In mid-November of last year (2014), I began a 12 week learning journey, tackling the Web Development Immersive Program at General Assembly’s San Francisco campus. I was equally excited and nervous to get this underway as I had spent the last 6 months learning about development and coding in my bedroom. After having spent a year driving for the TNCs Uber and Lyft, I had given rides to countless tech workers, most of whom I discovered came from varying backgrounds prior to landing jobs in tech. I found this fact to be the final push I needed to dive into the development world.
All of my life, all I wanted to do professionally was be a performer, specifically a musician. I’m still a musician, but I’ve accepted the reality that being a professional musician is just not in the cards for me… yet (hahahaha). Through and after college, I was able to maneuver my career life around being an active musician, but along the way I never really found an occupation that I really felt was a “good” fit all the way around. I always viewed work as work, and let my passion lay in my music. Retail jobs always left me feeling empty, and didn’t provide enough depth. Working with children in non-profits filled me with an incredible amount of purpose and joy, but unfortunately, that does not pay the bills. I considered going back to school to become a therapist, but ultimately decided that I would happier in a more creative role. I had always considered graphic design or development, but thought I didn’t have, or couldn’t learn the skills needed in time to be viable in that world.
While conversing with many of my tech worker passengers, I learned about the developer bootcamps that had been popping up over the last few years. I drove an instructor from Hack Reactor first, and he explained why they were a good option for people, even with a cost of $18,000 for 3 months of training. He suggested that I look at some at home learning options like Codecademy, Code School, or Udemy, so I did some research and got started.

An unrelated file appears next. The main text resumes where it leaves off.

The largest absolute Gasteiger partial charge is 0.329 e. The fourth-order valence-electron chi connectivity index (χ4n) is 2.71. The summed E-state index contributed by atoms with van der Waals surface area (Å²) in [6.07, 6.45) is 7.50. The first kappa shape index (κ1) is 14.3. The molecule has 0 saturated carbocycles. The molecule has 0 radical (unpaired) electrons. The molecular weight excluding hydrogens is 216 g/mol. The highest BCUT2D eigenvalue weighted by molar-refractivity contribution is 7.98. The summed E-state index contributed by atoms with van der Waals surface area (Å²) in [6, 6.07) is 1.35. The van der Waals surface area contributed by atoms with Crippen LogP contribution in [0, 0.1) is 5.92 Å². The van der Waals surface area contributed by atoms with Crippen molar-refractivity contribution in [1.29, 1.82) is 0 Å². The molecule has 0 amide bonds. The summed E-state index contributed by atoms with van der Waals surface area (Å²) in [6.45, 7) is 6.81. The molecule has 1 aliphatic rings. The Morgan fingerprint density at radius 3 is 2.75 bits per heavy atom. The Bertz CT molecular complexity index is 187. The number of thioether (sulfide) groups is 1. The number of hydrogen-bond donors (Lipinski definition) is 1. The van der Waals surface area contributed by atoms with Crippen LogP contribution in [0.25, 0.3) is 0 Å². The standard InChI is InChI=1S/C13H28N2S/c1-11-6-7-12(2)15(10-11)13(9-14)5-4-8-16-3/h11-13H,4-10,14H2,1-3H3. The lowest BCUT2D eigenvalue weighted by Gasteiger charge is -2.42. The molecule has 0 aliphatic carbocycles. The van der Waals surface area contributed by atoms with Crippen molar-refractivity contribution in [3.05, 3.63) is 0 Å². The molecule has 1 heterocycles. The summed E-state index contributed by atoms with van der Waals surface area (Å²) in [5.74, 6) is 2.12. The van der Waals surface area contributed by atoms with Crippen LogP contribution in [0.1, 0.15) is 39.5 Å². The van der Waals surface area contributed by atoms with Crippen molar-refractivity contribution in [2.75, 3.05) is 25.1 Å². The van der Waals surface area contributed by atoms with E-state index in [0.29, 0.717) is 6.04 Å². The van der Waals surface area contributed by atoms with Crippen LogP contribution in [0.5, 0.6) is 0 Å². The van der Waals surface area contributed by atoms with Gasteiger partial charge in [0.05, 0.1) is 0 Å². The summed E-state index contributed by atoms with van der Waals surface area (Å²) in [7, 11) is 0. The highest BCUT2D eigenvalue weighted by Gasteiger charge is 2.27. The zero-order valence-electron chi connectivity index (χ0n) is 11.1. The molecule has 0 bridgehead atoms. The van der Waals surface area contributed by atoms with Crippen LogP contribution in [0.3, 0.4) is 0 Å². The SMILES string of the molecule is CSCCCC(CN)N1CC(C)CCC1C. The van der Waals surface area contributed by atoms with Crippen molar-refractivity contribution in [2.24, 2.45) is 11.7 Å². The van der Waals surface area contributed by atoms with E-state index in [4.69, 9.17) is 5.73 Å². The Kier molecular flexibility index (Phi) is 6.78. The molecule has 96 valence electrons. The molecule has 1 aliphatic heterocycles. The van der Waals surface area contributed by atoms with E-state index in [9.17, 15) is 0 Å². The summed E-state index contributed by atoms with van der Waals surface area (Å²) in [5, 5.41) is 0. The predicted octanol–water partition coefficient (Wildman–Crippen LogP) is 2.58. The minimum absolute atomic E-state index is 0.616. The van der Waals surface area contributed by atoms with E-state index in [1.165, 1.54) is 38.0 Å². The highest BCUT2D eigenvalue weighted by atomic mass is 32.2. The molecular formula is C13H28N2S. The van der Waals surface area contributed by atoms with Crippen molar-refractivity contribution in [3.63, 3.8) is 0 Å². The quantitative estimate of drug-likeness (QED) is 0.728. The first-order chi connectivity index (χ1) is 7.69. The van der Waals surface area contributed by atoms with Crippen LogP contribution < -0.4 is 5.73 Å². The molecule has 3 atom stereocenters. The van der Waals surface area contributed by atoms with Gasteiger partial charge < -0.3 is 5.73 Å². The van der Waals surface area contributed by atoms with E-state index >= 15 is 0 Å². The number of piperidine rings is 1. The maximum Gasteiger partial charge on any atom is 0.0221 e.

Through the next few months I ended up giving rides to DevBootCamp instructors, current students at various bootcamps around town, and many alumni. All of which spoke very highly of the experience and how the job market was hungry for graduates. I was sold.
I was no longer happy with driving for the TNCs, and the thought of having a profession that could tap into my creative side was very appealing. I applied to two bootcamps, DevBootCamp and General Assembly. Both were in my price range (about $12,000) and seemed to have equally high ratings across the board. I was accepted to both, but ultimately chose General Assembly because I had a few friends that had attended their campus. Between the warm interactions I had with the staff I had met and his thumbs up, I was in. DevBootCamp seems like a fantastic option by the way, but General Assembly just felt right to me.
Right out of the gate, I felt like I was in a good place. My cohort was made up of a diverse group of people, male and female, all from various ethnicities, and backgrounds ranging from former Brew Masters, Administrative Assistants, Field Engineers, Sales People, and students. The age ranged from 20 to mid 50's. Based on the first few days, it was clear that none of us were really more well-versed in development than anyone else, which was reassuring.
Next episode… we get to work